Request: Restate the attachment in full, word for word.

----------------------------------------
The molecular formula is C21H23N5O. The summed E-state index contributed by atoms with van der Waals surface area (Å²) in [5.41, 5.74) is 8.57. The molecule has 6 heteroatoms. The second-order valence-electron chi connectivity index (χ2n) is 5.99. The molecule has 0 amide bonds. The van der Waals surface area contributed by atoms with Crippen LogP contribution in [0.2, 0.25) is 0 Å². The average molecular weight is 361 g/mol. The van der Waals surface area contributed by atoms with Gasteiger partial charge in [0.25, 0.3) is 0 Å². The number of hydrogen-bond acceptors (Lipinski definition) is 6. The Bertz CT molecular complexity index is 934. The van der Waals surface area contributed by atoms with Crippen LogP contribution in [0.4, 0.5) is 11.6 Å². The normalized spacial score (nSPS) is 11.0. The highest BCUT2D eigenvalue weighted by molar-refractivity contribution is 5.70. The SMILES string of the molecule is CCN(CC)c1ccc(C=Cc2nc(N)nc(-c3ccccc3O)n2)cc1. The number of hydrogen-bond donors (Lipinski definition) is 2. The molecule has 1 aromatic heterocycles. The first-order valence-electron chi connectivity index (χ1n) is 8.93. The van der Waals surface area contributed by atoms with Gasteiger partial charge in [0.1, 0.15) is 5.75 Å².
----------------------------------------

The molecular formula is C21H23N5O. The summed E-state index contributed by atoms with van der Waals surface area (Å²) in [5.41, 5.74) is 8.57. The molecule has 6 heteroatoms. The second-order valence-electron chi connectivity index (χ2n) is 5.99. The molecule has 0 amide bonds. The van der Waals surface area contributed by atoms with Crippen LogP contribution in [0.2, 0.25) is 0 Å². The average molecular weight is 361 g/mol. The van der Waals surface area contributed by atoms with Gasteiger partial charge in [0.25, 0.3) is 0 Å². The number of hydrogen-bond acceptors (Lipinski definition) is 6. The Bertz CT molecular complexity index is 934. The van der Waals surface area contributed by atoms with Crippen LogP contribution in [0.4, 0.5) is 11.6 Å². The normalized spacial score (nSPS) is 11.0. The highest BCUT2D eigenvalue weighted by molar-refractivity contribution is 5.70. The SMILES string of the molecule is CCN(CC)c1ccc(C=Cc2nc(N)nc(-c3ccccc3O)n2)cc1. The number of hydrogen-bond donors (Lipinski definition) is 2. The molecule has 1 aromatic heterocycles. The first-order valence-electron chi connectivity index (χ1n) is 8.93. The van der Waals surface area contributed by atoms with Gasteiger partial charge in [0.1, 0.15) is 5.75 Å².